The large anodised 7075 T6 aluminium platforms rotate on a grade five titanium axle, made possible by a single HK1015 needle roller bearing and two cartridge roller bearings per pedal.
PINND offers a five-year limited warranty with the CS2.
PINND CS2 details and specifications
The large 109(W)x96mm(L) platform features a concave profile where the front and back edges are 22mm thick, the outer edge 16mm and the central axle section 18mm.
The leading and trailing edges are chamfered to deflect rock and ground strikes.
Installed from the factory, there are nine pins per side around the pedal’s perimeter, but there are four optional positions in the centre of the body; 16 additional pins are supplied so you can customise the stud placement.
The pins protrude just under 5mm from the pedal’s body and are installed from the top side of the pedal’s platform using a 4mm spanner.
They use oil-sealed internals to help prolong service intervals. My set of pedals weighed 416g.
PINND CS2 performance
Thanks to the large, concave platform, the CS2 cupped my feet well, focusing grip onto the pins positioned on the pedal’s edges.
I decided to accentuate the pedal’s concavity by not installing the optional four axle-housing studs, helping my feet to sink into the pedals.
Thanks to the large surface area, accurate foot placement wasn’t essential for good grip levels or stability, and because the platform is large overall steadiness was spot on.
Grip wasn’t perfect, however, and my feet tended to shift slightly on the platform over rough terrain. This felt as though my feet were ‘soft’ on the pedals, rather than pushed hard onto them.
Given the near-perfect platform size and concavity, I put this movement down to the pin’s shape.
The sharpest bit of the pin is 1-2mm tall, then they bulge outwards to the spanner fitment with a stepped shape.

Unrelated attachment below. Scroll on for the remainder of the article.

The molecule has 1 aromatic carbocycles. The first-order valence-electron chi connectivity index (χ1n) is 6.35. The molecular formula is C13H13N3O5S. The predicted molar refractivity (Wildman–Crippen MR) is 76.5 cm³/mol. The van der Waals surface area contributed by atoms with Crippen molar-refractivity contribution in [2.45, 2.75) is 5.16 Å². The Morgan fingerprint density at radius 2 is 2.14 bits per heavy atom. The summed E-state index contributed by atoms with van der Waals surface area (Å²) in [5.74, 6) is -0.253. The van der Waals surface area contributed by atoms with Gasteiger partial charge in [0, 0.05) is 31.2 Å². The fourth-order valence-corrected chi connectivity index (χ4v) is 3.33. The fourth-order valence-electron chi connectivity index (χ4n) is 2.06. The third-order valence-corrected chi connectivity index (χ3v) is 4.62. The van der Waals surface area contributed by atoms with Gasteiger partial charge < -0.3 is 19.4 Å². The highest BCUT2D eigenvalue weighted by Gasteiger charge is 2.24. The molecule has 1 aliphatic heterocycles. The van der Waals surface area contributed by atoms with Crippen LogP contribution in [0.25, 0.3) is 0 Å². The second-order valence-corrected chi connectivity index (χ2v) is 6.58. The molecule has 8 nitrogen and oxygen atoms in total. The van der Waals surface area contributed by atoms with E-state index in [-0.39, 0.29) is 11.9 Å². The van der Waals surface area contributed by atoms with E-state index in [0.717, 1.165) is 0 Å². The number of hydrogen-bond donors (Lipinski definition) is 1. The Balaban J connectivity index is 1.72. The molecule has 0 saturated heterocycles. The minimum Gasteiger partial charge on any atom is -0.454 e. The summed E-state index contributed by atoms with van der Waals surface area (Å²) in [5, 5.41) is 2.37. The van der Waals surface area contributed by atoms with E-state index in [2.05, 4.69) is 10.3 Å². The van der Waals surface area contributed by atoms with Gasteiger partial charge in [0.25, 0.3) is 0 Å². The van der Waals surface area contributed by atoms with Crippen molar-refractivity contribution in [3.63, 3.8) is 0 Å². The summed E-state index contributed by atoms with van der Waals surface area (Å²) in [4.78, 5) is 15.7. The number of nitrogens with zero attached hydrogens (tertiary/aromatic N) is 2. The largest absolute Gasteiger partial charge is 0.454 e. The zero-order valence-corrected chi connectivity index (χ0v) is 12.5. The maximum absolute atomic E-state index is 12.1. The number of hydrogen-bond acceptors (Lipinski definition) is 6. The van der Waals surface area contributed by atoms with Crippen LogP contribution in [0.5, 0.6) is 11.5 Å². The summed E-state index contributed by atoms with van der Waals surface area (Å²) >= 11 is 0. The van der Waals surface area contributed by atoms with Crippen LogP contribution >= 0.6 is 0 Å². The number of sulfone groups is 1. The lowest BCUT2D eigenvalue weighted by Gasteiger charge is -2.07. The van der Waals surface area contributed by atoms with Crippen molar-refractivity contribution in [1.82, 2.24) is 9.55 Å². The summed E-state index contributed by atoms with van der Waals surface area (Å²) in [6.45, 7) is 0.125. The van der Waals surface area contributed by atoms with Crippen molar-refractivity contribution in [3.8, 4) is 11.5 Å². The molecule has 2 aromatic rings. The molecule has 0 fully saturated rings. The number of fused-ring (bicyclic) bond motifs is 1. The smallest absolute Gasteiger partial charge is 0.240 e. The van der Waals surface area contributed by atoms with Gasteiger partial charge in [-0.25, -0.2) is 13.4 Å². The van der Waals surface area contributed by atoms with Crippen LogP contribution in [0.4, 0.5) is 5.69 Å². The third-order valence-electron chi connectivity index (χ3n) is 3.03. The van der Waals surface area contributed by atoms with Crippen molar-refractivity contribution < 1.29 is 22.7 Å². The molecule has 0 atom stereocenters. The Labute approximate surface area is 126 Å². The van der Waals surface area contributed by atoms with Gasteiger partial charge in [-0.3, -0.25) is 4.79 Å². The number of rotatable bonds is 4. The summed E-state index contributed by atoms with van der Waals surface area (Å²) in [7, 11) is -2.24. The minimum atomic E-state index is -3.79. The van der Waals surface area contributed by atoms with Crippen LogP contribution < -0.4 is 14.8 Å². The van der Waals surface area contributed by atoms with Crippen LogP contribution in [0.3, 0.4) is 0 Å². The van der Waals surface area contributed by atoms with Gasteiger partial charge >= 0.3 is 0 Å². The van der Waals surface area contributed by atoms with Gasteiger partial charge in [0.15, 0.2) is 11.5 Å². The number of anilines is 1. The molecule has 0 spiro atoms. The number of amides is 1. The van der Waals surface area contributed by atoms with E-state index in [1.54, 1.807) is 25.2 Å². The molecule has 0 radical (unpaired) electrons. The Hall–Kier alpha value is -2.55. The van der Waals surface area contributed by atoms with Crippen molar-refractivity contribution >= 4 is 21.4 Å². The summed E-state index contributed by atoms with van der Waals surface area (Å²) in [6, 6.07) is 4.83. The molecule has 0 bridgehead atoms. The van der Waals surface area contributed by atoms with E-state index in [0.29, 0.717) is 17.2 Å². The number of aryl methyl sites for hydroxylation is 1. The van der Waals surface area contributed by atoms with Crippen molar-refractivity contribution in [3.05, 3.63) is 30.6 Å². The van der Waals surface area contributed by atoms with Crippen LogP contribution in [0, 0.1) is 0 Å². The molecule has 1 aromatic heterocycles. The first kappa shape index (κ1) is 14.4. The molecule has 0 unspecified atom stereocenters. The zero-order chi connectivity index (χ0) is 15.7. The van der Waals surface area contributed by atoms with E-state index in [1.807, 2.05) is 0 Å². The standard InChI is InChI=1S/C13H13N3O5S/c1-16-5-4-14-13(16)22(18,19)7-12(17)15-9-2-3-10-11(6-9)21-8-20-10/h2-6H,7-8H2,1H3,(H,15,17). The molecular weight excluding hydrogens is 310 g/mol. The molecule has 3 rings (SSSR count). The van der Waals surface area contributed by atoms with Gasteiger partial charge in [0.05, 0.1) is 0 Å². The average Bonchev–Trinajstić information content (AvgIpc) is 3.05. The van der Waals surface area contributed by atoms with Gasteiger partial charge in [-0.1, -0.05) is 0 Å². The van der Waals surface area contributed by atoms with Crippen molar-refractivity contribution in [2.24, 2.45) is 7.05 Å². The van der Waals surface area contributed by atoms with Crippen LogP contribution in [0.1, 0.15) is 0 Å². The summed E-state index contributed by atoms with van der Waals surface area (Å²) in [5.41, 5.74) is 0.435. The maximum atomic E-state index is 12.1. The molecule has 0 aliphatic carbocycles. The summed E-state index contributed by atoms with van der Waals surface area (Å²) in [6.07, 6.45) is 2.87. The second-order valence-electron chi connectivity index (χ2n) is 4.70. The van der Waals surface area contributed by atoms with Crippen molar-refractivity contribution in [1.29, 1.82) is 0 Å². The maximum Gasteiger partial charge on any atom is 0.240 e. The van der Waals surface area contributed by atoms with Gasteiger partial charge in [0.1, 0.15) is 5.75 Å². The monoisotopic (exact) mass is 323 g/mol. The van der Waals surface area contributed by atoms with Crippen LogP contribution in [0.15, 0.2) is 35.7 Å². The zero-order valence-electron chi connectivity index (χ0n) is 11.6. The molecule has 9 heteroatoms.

The sharp top section bit into the soles of my shoes well, but then ‘bottomed out’ on the larger portion, not penetrating much further and resulting in foot movement.
This was a shame given the rest of the pedal’s almost perfect formula.
How we tested
We’ve tested 13 flat pedals for mountain bikes in some of the harshest conditions on a host of terrain types – from bumpy on-the-gas sections through to flat-out rough and worn downhill tracks – to see how much grip they offer and help you find the perfect companion.
You can also find our top-rated reviews in BikeRadar’s guide to the best mountain bike pedals.
Also on test:
- Crankbrothers Stamp 7 review
- Deity TMAC review
- DMR Vault review
- DMR V12 review
- Gusset Slim Jim CNC review
- Hope F20 review
- HT ME03 review
- Nukeproof Neutron EVO review
- OneUp Composite Pedals review
- PNW Components Loam Pedal review
- Race Face Chester review
- Shimano PD-GR500 review
PINND CS2 bottom line
A stepped pin design reduces the CS2’s overall grip, but the large concave platform goes a long way to mitigating those losses with great support and cupping.
Replacement pins would be an inexpensive solution to improve grip, boosting performance to near perfect.